Boris Johnson’s conservative party won an outstanding majority in yesterday’s general election forcing Jeremy Corbyn’s Labour party into a distant second place. At the time of writing the Conservatives had won 363 seats and Labour had won just 203.
In an earlier article we compared the renewable energy policies of the main political parties. In this article we consider what the new government means for the development of renewable energy in the United Kingdom.
Figure 1 Boris Johnson
The main issues at the heart of the Conservatives’ campaigning were Brexit and the National Health Service. Climate Change and the environment were covered but these were not a central feature of the campaign.
The relatively low importance of climate change is reflected in the Conservative party manifesto with Climate change and the environment being dealt with on a single page (57 of 64). Climate change is in there but is nowhere near top of the list.
Overall government policy on renewable energy does not look like it is going to change significantly in the near future. Expect some big announcements with a little bit of substance behind them in the run up to next year’s climate change conference.
The continued growth of the UK renewable sector is expected to continue. Don’t expect any planning breaks though.
The Manifesto text is reproduced below. Text particularly relevant to renewable energy has been underlined.
Fight climate change and protect the environment
Conservation is, and always has been, at the heart of Conservatism.
Our Government’s stewardship of the natural environment, its focus on protecting the countryside and reducing plastic waste, is a source of immense pride.
But today, the climate emergency means that the challenges we face stretch far beyond our borders.
Thanks to the efforts of successive Governments, the UK has cut carbon emissions by more than any similar developed country. We are now the world’s leader in offshore wind – a fantastic success story of Government and the private sector working hand in hand to cut costs and deliver ever more electricity at plummeting costs.
Unlike Jeremy Corbyn, we believe that free markets, innovation and prosperity can protect the planet.
Yet we recognise that there is far more that needs to be done.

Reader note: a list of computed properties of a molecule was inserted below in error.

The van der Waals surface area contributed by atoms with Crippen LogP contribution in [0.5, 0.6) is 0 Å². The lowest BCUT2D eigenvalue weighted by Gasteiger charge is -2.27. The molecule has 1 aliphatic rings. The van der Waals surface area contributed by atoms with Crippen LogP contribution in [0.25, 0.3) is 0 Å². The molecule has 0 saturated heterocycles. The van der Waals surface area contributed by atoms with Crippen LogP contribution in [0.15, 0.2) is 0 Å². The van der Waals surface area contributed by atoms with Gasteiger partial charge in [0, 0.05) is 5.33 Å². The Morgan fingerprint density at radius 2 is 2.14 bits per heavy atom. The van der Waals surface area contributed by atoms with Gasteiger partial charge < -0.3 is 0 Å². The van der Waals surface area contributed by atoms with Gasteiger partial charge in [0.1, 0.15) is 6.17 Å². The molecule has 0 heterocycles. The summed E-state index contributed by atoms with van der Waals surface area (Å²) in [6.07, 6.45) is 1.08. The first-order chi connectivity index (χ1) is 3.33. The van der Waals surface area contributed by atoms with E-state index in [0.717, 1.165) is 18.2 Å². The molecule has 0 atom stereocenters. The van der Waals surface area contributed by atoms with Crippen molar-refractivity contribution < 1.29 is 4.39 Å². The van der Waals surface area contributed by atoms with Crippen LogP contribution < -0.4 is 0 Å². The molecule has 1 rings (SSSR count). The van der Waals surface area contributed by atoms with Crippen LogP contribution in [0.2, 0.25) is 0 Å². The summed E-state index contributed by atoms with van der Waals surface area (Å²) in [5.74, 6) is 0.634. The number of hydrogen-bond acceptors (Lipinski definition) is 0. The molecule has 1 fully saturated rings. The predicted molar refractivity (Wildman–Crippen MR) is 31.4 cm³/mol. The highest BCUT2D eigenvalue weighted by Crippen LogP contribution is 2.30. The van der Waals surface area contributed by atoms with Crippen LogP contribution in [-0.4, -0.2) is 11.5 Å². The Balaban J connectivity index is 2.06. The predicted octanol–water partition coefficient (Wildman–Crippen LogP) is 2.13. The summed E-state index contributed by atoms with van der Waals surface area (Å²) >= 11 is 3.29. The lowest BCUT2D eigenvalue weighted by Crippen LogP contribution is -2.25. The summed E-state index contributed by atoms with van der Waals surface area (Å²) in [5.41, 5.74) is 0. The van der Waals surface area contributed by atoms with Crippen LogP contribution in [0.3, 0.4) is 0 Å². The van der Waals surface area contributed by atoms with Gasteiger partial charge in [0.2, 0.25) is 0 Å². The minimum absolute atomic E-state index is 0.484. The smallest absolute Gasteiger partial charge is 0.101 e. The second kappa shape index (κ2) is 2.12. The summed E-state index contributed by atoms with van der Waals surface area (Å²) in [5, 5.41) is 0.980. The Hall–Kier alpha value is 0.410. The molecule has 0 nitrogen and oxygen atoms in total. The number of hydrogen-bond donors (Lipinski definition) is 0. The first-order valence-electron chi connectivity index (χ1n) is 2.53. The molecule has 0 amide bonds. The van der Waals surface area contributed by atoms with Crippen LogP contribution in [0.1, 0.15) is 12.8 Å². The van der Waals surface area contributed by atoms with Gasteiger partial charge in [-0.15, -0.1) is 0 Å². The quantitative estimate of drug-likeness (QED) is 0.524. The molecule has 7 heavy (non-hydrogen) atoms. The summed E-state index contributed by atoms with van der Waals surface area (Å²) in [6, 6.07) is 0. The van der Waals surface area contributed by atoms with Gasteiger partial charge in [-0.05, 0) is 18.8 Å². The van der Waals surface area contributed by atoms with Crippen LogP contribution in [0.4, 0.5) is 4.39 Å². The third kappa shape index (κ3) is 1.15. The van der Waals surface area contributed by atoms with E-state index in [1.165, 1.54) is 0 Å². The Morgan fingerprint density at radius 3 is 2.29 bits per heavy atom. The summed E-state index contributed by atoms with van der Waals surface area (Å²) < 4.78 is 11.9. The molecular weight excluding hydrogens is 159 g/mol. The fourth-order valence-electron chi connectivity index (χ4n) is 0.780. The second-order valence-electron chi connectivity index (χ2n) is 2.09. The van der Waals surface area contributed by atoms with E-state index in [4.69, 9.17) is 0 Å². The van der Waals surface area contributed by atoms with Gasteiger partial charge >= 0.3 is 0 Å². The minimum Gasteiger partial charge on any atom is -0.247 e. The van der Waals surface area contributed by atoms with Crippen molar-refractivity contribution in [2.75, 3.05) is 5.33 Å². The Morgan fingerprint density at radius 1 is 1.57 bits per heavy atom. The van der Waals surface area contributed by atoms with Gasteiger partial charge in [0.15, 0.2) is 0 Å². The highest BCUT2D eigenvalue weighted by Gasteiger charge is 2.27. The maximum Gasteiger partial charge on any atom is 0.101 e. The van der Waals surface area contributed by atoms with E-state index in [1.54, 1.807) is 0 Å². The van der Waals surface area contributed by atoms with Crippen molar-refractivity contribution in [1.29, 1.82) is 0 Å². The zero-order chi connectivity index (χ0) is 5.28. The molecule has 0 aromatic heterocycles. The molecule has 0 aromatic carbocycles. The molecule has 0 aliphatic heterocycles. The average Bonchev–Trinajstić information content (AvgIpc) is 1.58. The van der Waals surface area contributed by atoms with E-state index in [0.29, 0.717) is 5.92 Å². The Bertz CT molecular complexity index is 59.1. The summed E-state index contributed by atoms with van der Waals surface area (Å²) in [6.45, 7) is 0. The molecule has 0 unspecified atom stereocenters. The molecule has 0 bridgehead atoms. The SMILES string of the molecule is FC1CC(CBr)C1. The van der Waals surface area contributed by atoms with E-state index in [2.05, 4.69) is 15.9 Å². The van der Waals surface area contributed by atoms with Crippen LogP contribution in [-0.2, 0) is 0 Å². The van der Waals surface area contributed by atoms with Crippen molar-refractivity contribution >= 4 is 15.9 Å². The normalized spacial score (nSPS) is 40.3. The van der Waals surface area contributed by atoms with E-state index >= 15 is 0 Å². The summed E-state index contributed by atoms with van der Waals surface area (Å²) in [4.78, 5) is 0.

We will lead the global fight against climate change by delivering on our world-leading target of Net Zero greenhouse gas emissions by 2050, as advised by the independent Committee on Climate Change.
We have doubled International Climate Finance. And we will use our position hosting the UN Climate Change Summit in Glasgow in 2020 to ask our global partners to match our ambition.
We will set up new international partnerships to tackle deforestation and protect vital landscapes and wildlife corridors. We will establish a new £500 million Blue Planet Fund to help protect our oceans from plastic pollution, warming sea temperatures and overfishing, and extend the Blue Belt programme to preserve the maritime environment. We will continue to lead diplomatic efforts to protect 30 per cent of the world’s oceans by 2030.
Our first Budget will prioritise the environment: investing in R&D; decarbonisation schemes; new flood defences, which will receive £4 billion in new funding over the coming years; electric vehicle infrastructure including a national plug-in network and Gigafactory (a very large battery storage facility); and clean energy.
In the next decade, we will work with the market to deliver two million new high quality jobs in clean growth. We have ambitious targets:
Our world-leading offshore wind industry will reach 40GW by 2030, and we will enable new floating wind farms.
We will invest £800 million to build the first fully deployed carbon capture storage cluster by the mid-2020s.
We will invest £500 million to help energy-intensive industries move to low-carbon techniques.
We will support gas for hydrogen production and nuclear energy, including fusion, as important parts of the energy system, alongside increasing our commitment to renewables.
We placed a moratorium on fracking in England with immediate effect.
Having listened to local communities, we have ruled out changes to the planning system. We will not support fracking unless the science shows categorically that it can be done safely.
We will help lower energy bills by investing £9.2 billion in the energy efficiency of homes, schools and hospitals.
We will support clean transport to ensure clean air, as well as setting strict new laws on air quality. We will consult on the earliest date by which we can phase out the sale of new conventional petrol and diesel cars.
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